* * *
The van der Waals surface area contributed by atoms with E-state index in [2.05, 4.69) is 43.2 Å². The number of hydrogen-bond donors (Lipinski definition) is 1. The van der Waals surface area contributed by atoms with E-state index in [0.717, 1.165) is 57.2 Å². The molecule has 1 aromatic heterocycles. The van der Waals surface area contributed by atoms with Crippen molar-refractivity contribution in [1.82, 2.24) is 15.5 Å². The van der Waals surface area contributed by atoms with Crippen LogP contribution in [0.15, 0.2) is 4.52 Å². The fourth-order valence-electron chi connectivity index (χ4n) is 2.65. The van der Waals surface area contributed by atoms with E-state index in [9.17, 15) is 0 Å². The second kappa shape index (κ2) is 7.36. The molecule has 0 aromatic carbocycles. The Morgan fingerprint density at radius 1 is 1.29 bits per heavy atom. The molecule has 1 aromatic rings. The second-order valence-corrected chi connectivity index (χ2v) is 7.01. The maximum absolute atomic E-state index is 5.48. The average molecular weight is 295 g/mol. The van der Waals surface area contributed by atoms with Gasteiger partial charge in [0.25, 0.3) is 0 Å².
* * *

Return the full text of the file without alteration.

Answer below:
The van der Waals surface area contributed by atoms with E-state index in [2.05, 4.69) is 43.2 Å². The number of hydrogen-bond donors (Lipinski definition) is 1. The van der Waals surface area contributed by atoms with E-state index in [0.717, 1.165) is 57.2 Å². The molecule has 1 aromatic heterocycles. The van der Waals surface area contributed by atoms with Crippen molar-refractivity contribution in [1.82, 2.24) is 15.5 Å². The van der Waals surface area contributed by atoms with Crippen LogP contribution in [0.15, 0.2) is 4.52 Å². The fourth-order valence-electron chi connectivity index (χ4n) is 2.65. The van der Waals surface area contributed by atoms with E-state index in [9.17, 15) is 0 Å². The second kappa shape index (κ2) is 7.36. The molecule has 0 aromatic carbocycles. The Morgan fingerprint density at radius 1 is 1.29 bits per heavy atom. The molecule has 1 aromatic rings. The second-order valence-corrected chi connectivity index (χ2v) is 7.01. The maximum absolute atomic E-state index is 5.48. The average molecular weight is 295 g/mol. The van der Waals surface area contributed by atoms with Gasteiger partial charge in [0.25, 0.3) is 0 Å².